MADISON (WKOW) -- The State Senate was expected to pass a bill making it more difficult to force school's to change race-based nicknames, mascots and logos on Tuesday night. Then they delayed debate until Wednesday morning and now won't take any action on the measure until November 5th.
Senate Majority Leader Scott Fitzgerald (R-Juneau) released a statement Wednesday morning, just before the Senate had been rescheduled to convene to debate the bill.
"Senate Republicans still ardently support the proposal, and have the votes necessary to send the bill to the Governor's desk. Due to procedural rules and the State Assembly's passage of the bill yesterday, the Senate will be bringing Assembly Bill 297 to the floor for a vote on November 5th, the first day of the November floor session," said Sen. Fitzgerald's statement.
Under current law, one person can file an objection to a race-based nickname, mascot or logo and the Department of Public Instruction will hold a hearing, evaluate both sides, and decide whether it stays or goes.
This bill would change that by requiring a person to collect signatures from ten percent of the school district's student population and then prove discrimination, not to DPI, but to the Department of Administration.
Rep. Steve Nass (R-Whitewater) authored the Assembly version of bill, due to concerns in Mukwonago that their high school would have to change their nickname of the "Indians", after a student filed a complaint with DPI.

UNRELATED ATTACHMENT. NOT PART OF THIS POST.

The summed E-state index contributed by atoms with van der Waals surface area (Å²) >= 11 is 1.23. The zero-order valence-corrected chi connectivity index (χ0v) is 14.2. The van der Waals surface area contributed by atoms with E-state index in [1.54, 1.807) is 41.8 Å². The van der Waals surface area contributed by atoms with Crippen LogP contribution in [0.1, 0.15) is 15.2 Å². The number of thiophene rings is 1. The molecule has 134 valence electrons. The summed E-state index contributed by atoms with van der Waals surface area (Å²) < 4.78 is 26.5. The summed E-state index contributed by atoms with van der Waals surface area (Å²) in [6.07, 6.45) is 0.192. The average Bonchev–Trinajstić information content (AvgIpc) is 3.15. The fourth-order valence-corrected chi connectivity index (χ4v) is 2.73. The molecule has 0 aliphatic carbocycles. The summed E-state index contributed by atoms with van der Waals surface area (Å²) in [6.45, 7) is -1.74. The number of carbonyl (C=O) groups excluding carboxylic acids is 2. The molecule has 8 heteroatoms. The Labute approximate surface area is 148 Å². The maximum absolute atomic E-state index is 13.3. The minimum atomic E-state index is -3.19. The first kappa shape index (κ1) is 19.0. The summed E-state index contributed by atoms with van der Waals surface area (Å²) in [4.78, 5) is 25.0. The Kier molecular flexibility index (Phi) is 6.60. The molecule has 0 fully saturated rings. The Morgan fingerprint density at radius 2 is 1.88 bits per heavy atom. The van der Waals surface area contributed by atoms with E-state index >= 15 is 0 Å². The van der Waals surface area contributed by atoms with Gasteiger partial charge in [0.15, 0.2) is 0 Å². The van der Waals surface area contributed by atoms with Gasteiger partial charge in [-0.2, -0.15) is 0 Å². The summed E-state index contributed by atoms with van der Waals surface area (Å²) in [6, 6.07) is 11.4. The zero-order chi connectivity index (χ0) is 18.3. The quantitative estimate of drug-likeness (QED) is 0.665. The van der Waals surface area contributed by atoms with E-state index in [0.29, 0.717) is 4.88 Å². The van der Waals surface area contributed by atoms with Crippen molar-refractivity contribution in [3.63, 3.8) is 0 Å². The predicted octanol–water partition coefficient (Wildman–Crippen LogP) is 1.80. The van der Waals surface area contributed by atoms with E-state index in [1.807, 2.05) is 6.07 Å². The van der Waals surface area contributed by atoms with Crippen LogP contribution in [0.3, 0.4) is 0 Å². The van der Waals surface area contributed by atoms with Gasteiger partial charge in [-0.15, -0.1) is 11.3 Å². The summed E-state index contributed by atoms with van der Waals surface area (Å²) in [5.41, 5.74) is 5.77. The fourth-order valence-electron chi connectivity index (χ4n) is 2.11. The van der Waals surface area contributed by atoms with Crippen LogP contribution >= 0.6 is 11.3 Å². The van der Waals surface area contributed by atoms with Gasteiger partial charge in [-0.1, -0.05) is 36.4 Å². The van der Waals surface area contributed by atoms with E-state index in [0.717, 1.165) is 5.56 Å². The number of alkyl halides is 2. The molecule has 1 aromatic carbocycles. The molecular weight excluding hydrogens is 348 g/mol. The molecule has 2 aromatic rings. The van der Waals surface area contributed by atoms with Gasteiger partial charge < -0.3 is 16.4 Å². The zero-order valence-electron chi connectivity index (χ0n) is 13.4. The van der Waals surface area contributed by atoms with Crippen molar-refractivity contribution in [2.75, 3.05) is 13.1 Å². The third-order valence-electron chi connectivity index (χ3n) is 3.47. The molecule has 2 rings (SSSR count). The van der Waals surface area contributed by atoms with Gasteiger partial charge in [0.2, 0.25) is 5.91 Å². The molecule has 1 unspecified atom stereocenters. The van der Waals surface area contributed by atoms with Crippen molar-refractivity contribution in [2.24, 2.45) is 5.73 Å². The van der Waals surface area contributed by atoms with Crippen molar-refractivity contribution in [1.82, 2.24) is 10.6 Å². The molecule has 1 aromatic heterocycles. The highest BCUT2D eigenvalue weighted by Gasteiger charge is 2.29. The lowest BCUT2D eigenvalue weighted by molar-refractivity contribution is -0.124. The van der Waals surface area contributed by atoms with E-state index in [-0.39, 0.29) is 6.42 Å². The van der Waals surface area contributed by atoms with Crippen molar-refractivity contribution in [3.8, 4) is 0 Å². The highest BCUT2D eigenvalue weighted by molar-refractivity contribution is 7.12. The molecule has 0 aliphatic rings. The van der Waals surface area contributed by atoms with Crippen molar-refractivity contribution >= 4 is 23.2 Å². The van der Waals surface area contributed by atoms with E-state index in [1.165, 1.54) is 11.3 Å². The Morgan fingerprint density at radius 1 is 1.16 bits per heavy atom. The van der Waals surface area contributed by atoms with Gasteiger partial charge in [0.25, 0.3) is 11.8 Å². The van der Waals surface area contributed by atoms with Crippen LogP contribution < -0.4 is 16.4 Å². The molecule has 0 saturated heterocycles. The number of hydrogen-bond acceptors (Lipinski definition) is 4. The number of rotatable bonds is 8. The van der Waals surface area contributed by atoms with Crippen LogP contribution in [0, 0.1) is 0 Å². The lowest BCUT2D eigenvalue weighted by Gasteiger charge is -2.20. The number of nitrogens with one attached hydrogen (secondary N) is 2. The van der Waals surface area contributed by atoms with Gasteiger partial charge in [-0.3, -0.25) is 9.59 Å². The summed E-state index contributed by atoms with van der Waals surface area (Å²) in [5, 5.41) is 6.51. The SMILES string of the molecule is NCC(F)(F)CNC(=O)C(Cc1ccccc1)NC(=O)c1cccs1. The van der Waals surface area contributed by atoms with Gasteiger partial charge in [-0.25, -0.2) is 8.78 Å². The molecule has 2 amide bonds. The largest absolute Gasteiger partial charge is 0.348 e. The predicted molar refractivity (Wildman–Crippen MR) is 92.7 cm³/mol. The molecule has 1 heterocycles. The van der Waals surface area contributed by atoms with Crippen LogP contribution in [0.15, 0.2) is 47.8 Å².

That bill passed the Assembly 52-41 on Tuesday evening.
Now, attorneys for Mukwonago High School are blaming Sen. Dale Schultz (R-Richland Center) for the delay in the Senate.
"Senator Dale Schultz delayed consideration throughout the Senate floor session and ultimately proposed an amendment to gut the proposal being considered by both houses of state government. Due to these procedural maneuvers, the Senate now stands in recess, despite only a single day on the floor this month," wrote attorneys for the law firm Crivello and Carson of Milwaukee.
The attorneys are calling on Sen. Fitzgerald to call a special session to vote on the bill by the end of the week, saying otherwise districts like Mukwonago face fines of up to $1,000 per day.
But Todd Allbaugh, a spokesperson for Sen. Schultz, says no information has been given to his office on what procedural rules would have been violated if the full Senate had voted on the bill and its proposed amendments Wednesday morning.
A spokesperson for Sen. Fitzgerald told 27 News said that decision didn't revolve around the Senate version of the bill, but the Assembly version.
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